My focus and passion has been for underrepresented and first-generation college students, because if someone had not invested in me, then I would not be here.
From Haiti to Japan to Puerto Rico, Terri Norton has watched the same scene replay time and again in the wake of natural disasters: victims digging through the rubble of their devastated neighborhoods in search of anything — fragments of corrugated roofing, slabs of sheetrock, shards of rebar — to piece together a temporary shelter.
A civil engineer who studies disaster preparedness and recovery, Norton was inspired by these scenes to consider better ways to aid victims during their most vulnerable times. Before trucking in temporary housing from afar — a difficult and often time-consuming process — could governments and disaster-relief organizations use debris itself to build temporary shelters?
“As a structural engineer, I think about how we can rebuild structures that are safer for individuals to inhabit,” Norton says. “But in the meantime, there are still displaced people, and if there is construction waste around, why can’t we use that to provide shelter?”
Norton’s research proposes various methods of debris recycling, such as making concrete from the rubble of earthquake-felled buildings, with the goal of developing construction plans and guidelines tailored to the debris found in different world regions.
A key case study for her has been the Japanese government’s reconstruction efforts following the earthquake and tsunami disaster that struck the northern Tohoku region in March 2011. Norton has watched these efforts unfold on the ground through a series of research and service visits to the Pacific nation, including an extended survey funded by the U.S. Department of State’s Fulbright Program. Whenever possible, she has brought students along with her — a routine she intends to continue at Bucknell.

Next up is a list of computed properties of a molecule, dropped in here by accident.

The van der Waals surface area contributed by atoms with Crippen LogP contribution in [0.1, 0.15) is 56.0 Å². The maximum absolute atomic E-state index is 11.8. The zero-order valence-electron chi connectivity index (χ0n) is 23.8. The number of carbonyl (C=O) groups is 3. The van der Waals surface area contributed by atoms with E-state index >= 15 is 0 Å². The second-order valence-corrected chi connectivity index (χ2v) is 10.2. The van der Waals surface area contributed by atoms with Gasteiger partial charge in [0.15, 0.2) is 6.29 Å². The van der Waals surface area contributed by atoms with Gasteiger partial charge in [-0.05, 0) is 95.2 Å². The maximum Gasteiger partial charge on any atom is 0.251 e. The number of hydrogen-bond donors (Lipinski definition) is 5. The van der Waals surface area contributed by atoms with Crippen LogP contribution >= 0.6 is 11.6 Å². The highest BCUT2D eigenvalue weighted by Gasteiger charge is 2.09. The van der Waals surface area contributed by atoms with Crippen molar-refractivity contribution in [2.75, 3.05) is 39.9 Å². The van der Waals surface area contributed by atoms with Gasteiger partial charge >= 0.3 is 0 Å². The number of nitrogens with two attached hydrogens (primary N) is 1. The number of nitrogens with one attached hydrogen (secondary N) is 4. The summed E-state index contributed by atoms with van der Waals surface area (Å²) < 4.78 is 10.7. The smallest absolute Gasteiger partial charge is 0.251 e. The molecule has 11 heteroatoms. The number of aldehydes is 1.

“The first time I went to Japan as a graduate student was a big shock, but by the end of the experience, I learned more about myself — that I was willing to try new things and that it was OK for me to be that far away from home,” Norton says. “Particularly for underrepresented students, I think it’s not only valuable to expose them to my research, but also to expose them to an international setting.”
Expanding access to these sorts of experiences — as well as others like service-learning and community outreach — is a key focus for Norton in her role as associate dean for students & strategic initiatives. She’s also hoping to build on the cross-disciplinary learning opportunities that are the hallmark of a Bucknell engineering education, the value of which she knows well from her work on disaster recovery.
“Disaster recovery isn’t just about the buildings we build; it’s about the people and businesses that have to use those buildings,” Norton says. “If you work with a social scientist, an environmental scientist, an emergency manager or a first responder during a disaster, you see where your piece fits into the big picture, and why it’s so important for us to collaborate.”
Posted November 2018